The pitter patter of tiny carbon footprints
It sounds like a joke from Monty Python’s University of Woolloomooloo, yet the Aussies proposing a carbon tax on newborns are serious.
Monty Python could not have dreamt up a sharper caricature of Australian intellectuals. Writing in the Medical Journal of Australia, two academics made world headlines this week by endorsing a Chinese model of population control to reduce the human carbon footprint. Barry Walters, a professor of obstetrics at the University of Western Australia, has called for a carbon tax on newborns (1).
He who pollutes must pay: ‘Every newborn baby in Australia represents a potent source of greenhouse gas emissions for an average of 80 years, not simply by breathing, but by the profligate consumption of resources typical of our society’, Walters explained. His solution? A ‘baby levy’ of AUS$5,000 on third and subsequent children, plus an annual tax of AUS$400 to AUS$800 annually for the life of the child to purchase and maintain the four hectares of trees needed to sequester 17 metric tons of carbon dioxide. (The algorithm to calculate this was taken from a 15-year-old book, so the cost may, in fact, be much greater.)
As offsets, carbon credits should be granted for contraceptives, intrauterine devices, diaphragms, condoms and sterilisation procedures. The credits would go to the user and to ‘family planning clinics and hospitals that provide such greenhouse-friendly services’. (Enabling the likes of Professor Walters to buy their Jags and overseas holidays, presumably.)
Walters’ proposal was endorsed by one of Australia’s best-known medical personalities, Garry Egger, the founder of the Gutbusters programme to reduce male obesity, and a professor of health sciences at Southern Cross University. He lamented the fact that population control programmes are ignored, even by environmental groups. Eheu fugaces! Oh for the glory days of yore, when Paul Ehrlich was lighting the fuse on the population squib. ‘One must wonder why population control, which was such a popular topic during the 1970s, is spoken of today only in whispers’, wrote Egger.
Fair crack of the whip, cobbers! This sounds like yadda-yadda from the senior common room of Monty Python’s University of Woolloomooloo, where the lecturers, all named Bruce, wear slouch hats and corks, and knock back tinnies of Fosters (2). Not enough zinc cream to shield those addled pates from global warming, perhaps.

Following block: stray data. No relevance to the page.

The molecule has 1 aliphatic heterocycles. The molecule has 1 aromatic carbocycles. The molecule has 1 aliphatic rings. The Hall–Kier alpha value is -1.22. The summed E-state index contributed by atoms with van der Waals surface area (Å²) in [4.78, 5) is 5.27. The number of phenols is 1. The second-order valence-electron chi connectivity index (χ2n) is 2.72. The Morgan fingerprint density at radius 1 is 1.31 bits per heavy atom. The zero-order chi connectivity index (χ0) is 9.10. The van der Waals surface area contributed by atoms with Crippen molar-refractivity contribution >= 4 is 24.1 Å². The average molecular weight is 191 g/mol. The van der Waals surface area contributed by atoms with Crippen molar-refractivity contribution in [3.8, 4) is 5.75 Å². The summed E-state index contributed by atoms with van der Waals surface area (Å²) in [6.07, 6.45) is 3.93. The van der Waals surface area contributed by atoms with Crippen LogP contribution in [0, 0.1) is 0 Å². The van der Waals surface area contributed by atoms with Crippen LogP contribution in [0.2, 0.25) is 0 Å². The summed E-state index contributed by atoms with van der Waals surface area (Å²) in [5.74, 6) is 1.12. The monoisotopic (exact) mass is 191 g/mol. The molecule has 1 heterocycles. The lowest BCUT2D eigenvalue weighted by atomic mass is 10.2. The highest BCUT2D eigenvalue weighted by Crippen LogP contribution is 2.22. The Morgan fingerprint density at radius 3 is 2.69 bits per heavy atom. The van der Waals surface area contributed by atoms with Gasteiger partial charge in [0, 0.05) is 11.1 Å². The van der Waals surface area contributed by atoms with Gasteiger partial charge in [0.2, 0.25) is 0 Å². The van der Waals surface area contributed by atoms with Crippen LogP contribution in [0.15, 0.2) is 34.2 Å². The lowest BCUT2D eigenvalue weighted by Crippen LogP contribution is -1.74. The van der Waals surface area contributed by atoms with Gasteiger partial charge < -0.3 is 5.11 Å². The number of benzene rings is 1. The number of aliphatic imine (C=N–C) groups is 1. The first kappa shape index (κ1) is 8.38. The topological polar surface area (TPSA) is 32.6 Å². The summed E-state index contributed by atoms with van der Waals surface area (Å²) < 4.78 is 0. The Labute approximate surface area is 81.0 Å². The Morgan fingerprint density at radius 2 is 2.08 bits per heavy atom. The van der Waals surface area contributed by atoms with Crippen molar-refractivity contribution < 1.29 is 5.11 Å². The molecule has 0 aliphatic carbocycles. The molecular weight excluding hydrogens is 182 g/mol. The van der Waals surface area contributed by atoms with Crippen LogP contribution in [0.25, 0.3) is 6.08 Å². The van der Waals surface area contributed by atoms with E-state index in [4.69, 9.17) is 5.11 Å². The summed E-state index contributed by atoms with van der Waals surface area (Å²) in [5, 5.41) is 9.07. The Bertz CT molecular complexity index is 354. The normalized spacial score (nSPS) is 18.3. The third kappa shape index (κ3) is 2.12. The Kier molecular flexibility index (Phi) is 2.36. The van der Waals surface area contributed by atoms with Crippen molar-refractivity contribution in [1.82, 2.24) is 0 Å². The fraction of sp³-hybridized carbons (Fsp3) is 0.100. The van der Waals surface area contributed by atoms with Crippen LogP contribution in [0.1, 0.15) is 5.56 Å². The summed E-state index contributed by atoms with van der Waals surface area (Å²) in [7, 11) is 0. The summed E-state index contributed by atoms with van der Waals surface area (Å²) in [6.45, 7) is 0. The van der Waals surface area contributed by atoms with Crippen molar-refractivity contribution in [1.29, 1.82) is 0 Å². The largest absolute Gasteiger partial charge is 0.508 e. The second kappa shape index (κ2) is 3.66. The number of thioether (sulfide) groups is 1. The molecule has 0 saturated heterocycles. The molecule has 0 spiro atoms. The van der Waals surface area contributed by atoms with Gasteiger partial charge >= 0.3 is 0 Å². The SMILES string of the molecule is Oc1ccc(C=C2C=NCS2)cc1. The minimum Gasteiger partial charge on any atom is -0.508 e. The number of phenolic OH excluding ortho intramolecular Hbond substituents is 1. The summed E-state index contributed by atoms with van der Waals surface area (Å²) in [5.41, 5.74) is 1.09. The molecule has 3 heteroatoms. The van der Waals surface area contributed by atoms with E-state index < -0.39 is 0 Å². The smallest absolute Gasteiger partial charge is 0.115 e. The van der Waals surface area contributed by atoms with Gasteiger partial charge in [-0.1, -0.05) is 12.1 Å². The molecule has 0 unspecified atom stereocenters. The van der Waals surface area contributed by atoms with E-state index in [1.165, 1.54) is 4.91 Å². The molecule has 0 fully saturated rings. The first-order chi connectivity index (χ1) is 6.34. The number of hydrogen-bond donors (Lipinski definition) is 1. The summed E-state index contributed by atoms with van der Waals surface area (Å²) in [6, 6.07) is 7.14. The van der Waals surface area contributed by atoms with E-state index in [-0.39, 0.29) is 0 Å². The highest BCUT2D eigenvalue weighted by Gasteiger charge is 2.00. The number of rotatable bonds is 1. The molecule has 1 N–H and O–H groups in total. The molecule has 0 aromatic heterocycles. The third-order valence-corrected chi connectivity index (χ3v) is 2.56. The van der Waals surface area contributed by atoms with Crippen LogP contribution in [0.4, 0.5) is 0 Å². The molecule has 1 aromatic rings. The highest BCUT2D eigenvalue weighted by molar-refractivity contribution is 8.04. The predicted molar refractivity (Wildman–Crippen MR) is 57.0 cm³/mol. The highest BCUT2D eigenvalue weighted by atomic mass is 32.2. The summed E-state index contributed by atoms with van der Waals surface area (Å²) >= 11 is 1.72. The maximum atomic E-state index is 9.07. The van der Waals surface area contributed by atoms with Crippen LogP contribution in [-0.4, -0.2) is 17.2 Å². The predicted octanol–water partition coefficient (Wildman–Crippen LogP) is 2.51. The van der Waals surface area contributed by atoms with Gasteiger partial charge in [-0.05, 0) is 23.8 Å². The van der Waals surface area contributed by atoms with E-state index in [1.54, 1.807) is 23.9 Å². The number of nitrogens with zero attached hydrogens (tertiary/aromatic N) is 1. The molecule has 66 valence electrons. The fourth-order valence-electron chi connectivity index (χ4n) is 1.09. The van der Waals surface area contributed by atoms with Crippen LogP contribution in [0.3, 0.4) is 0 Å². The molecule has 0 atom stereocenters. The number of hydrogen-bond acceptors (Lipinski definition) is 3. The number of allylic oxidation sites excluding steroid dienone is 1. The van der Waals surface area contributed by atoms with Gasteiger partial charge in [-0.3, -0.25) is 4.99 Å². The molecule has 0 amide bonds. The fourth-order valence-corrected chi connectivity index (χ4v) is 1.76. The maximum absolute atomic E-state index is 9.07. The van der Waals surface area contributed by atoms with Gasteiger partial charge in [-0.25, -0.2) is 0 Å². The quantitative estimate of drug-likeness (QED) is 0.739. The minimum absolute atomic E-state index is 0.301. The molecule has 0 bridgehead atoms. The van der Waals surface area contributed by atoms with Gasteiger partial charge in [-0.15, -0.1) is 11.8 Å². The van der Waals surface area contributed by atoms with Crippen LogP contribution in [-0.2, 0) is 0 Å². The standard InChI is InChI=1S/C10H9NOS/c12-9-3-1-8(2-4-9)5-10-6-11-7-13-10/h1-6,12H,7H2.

Predictably, there was outrage from family lobbies (3). ‘What a bizarre suggestion – so now we have to pay to have children!’ said Australian Breastfeeding spokeswoman Karen Commmisso. And Angela Conway, of the Australian Family Association, ridiculed the proposal: ‘Self-important professors with silly ideas should have to pay carbon tax for all the hot air they create.’
But many reactions were supportive. Apparently the world faces epidemics, famine and war unless we stop filling our schools with trailer trash and our atmosphere with their carbon. ‘The only argument I have with the professor is that taxation will just not work: the lower socioeconomic groups generally have the most children and would not be able to pay the taxes’, commented one earnest reader on the Australian Broadcasting Corporation (ABC) website (4).
It’s hard to know where to begin unpacking so much confusion. The current flare-up of the population control virus, like a polio epidemic in a country that has been disease-free for 30 years, shows that the professorial brains are still fevered with the totalitarian temptation. Why bother with reality, when you’ve got an ideology?
The first reality is that calculations of the size of carbon footprints depend not only on population size, but also on consumption preferences. These vary enormously. Who left the bigger carbon footprint: Scrooge or Bob Crachett’s brood? Large families make do with more modest lifestyles. No holidays abroad, no expensive cars, no nights out on the town. China’s little emperor syndrome provides a cautionary tale. With only one obese little toddler, parents ignore the high-impact negative externalities of triple-scoop ice creams.